This article, published by The Seattle Times, quotes Discovery Institute Senior Fellow Stephen Meyer.
Three years ago, the Ohio Board of Education invited a small but influential Seattle think tank to debate the way evolution is taught in Ohio schools.
It was an opportunity for the Discovery Institute to promote its notion of intelligent design, the controversial idea that parts of life are so complex, they must have been designed by some intelligent agent.
Instead, leaders of the institute's Center for Science and Culture decided on what they consider a compromise. Forget intelligent design, they argued, with its theological implications. Just require teachers to discuss evidence that refutes Charles Darwin's theory of evolution, as well as what supports it.
They called it "teach the controversy," and that's become the institute's rallying cry as a leader in the latest efforts to raise doubts about Darwin in school. Evolution controversies are brewing in eight school districts, half a dozen state legislatures, and three state boards of education, including the one in Kansas, which wrestled with the issue in 1999 as well.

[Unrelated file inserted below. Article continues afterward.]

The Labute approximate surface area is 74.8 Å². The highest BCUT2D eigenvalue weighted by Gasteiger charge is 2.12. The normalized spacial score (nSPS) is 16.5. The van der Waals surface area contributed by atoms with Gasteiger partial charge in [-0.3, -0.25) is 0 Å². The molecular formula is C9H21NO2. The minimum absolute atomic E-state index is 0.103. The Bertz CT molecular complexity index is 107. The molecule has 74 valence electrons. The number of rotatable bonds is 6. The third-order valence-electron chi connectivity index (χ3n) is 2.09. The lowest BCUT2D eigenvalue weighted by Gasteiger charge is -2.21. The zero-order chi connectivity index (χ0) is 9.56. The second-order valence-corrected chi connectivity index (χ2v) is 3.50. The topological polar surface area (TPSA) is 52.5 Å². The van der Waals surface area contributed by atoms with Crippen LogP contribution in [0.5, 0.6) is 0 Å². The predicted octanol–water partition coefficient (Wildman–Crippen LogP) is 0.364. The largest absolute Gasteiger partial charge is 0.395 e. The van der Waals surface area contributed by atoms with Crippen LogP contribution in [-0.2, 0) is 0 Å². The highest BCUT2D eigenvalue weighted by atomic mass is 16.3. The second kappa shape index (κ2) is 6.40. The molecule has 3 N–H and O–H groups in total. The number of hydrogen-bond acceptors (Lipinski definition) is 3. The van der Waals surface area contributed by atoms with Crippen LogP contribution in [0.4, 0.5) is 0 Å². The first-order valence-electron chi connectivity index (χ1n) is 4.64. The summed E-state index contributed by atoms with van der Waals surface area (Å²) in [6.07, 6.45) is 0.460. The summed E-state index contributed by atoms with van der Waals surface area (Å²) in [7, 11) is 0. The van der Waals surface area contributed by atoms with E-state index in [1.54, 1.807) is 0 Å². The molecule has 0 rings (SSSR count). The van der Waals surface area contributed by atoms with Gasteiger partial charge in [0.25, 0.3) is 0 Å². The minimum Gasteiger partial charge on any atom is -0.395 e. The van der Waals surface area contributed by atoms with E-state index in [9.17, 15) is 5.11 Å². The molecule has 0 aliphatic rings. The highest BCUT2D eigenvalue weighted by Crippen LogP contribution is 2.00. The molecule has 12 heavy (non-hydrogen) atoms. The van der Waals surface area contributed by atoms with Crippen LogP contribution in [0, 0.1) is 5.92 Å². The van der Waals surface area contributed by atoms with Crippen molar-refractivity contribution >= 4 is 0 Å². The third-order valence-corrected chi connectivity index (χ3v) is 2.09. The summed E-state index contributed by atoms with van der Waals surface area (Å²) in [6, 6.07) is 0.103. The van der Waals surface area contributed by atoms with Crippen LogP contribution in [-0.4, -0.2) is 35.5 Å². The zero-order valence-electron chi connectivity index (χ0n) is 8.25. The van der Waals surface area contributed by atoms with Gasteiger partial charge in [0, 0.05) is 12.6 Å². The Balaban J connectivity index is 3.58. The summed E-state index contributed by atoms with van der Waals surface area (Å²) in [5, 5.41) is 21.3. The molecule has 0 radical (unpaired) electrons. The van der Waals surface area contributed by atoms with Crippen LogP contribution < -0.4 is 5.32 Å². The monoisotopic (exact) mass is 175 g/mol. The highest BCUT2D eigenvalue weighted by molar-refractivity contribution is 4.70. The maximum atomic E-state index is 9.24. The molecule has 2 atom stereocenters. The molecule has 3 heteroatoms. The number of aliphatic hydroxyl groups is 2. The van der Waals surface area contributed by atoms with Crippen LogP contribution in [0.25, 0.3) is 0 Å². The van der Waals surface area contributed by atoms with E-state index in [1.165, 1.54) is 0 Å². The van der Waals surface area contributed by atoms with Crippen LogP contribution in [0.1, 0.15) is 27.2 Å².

"Why fight when you can have a fun discussion?" asks Stephen Meyer, the center's director. The teach-the-controversy approach, he says, avoids "unnecessary constitutional fights" over the separation of church and state, yet also avoids teaching Darwin's theories as dogma.
But what the center calls a compromise, most scientists call a creationist agenda that's couched in the language of science.
There is no significant controversy to teach, they say.
"You're lying to students if you tell them that scientists are debating whether evolution took place," said Eugenie Scott, director of the National Center for Science Education, a nonprofit group that defends teaching of evolution in school.
The Discovery Institute, she said, is leading a public-relations campaign, not a scientific endeavor.
The Discovery Institute is one of the leading organizations working nationally to change how evolution is taught. It works as an adviser, resource and sometimes a critic with those who have similar views.
"There are a hundred ways to get this wrong," says Meyer. "And only a few to get them right."Continue Reading at